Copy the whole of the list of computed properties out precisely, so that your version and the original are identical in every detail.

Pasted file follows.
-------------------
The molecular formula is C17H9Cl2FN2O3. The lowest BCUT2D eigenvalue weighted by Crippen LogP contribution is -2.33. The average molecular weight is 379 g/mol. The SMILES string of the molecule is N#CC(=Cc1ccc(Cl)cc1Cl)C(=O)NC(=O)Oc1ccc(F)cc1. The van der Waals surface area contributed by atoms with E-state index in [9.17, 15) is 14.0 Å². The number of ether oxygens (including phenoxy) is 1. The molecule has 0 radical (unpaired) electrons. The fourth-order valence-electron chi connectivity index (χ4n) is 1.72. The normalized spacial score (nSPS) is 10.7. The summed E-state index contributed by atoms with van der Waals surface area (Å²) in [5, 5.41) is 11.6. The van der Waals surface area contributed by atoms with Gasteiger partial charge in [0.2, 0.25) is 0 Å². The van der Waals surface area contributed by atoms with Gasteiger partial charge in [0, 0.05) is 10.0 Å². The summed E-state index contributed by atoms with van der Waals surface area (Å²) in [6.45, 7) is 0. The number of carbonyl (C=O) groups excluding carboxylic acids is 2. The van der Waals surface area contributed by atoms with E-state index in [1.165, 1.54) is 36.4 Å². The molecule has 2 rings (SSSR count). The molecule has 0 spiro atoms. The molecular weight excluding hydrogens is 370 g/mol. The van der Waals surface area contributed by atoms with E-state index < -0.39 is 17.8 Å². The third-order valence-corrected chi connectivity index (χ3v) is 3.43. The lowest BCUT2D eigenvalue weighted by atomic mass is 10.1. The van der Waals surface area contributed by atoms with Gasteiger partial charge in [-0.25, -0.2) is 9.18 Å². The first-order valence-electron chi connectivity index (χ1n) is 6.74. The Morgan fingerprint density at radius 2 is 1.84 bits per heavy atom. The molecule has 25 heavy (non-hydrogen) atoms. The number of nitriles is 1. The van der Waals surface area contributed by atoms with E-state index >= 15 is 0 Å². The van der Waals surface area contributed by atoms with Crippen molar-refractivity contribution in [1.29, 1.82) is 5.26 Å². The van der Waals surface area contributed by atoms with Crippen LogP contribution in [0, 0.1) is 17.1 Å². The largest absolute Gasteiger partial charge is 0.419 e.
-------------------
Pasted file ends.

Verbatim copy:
The molecular formula is C17H9Cl2FN2O3. The lowest BCUT2D eigenvalue weighted by Crippen LogP contribution is -2.33. The average molecular weight is 379 g/mol. The SMILES string of the molecule is N#CC(=Cc1ccc(Cl)cc1Cl)C(=O)NC(=O)Oc1ccc(F)cc1. The van der Waals surface area contributed by atoms with E-state index in [9.17, 15) is 14.0 Å². The number of ether oxygens (including phenoxy) is 1. The molecule has 0 radical (unpaired) electrons. The fourth-order valence-electron chi connectivity index (χ4n) is 1.72. The normalized spacial score (nSPS) is 10.7. The summed E-state index contributed by atoms with van der Waals surface area (Å²) in [5, 5.41) is 11.6. The van der Waals surface area contributed by atoms with Gasteiger partial charge in [0.2, 0.25) is 0 Å². The van der Waals surface area contributed by atoms with Gasteiger partial charge in [0, 0.05) is 10.0 Å². The summed E-state index contributed by atoms with van der Waals surface area (Å²) in [6.45, 7) is 0. The number of carbonyl (C=O) groups excluding carboxylic acids is 2. The van der Waals surface area contributed by atoms with E-state index in [1.165, 1.54) is 36.4 Å². The molecule has 2 rings (SSSR count). The molecule has 0 spiro atoms. The molecular weight excluding hydrogens is 370 g/mol. The van der Waals surface area contributed by atoms with E-state index < -0.39 is 17.8 Å². The third-order valence-corrected chi connectivity index (χ3v) is 3.43. The lowest BCUT2D eigenvalue weighted by atomic mass is 10.1. The van der Waals surface area contributed by atoms with Gasteiger partial charge in [-0.25, -0.2) is 9.18 Å². The first-order valence-electron chi connectivity index (χ1n) is 6.74. The Morgan fingerprint density at radius 2 is 1.84 bits per heavy atom. The molecule has 25 heavy (non-hydrogen) atoms. The number of nitriles is 1. The van der Waals surface area contributed by atoms with E-state index >= 15 is 0 Å². The van der Waals surface area contributed by atoms with Crippen molar-refractivity contribution in [1.29, 1.82) is 5.26 Å². The van der Waals surface area contributed by atoms with Crippen LogP contribution in [0, 0.1) is 17.1 Å². The largest absolute Gasteiger partial charge is 0.419 e.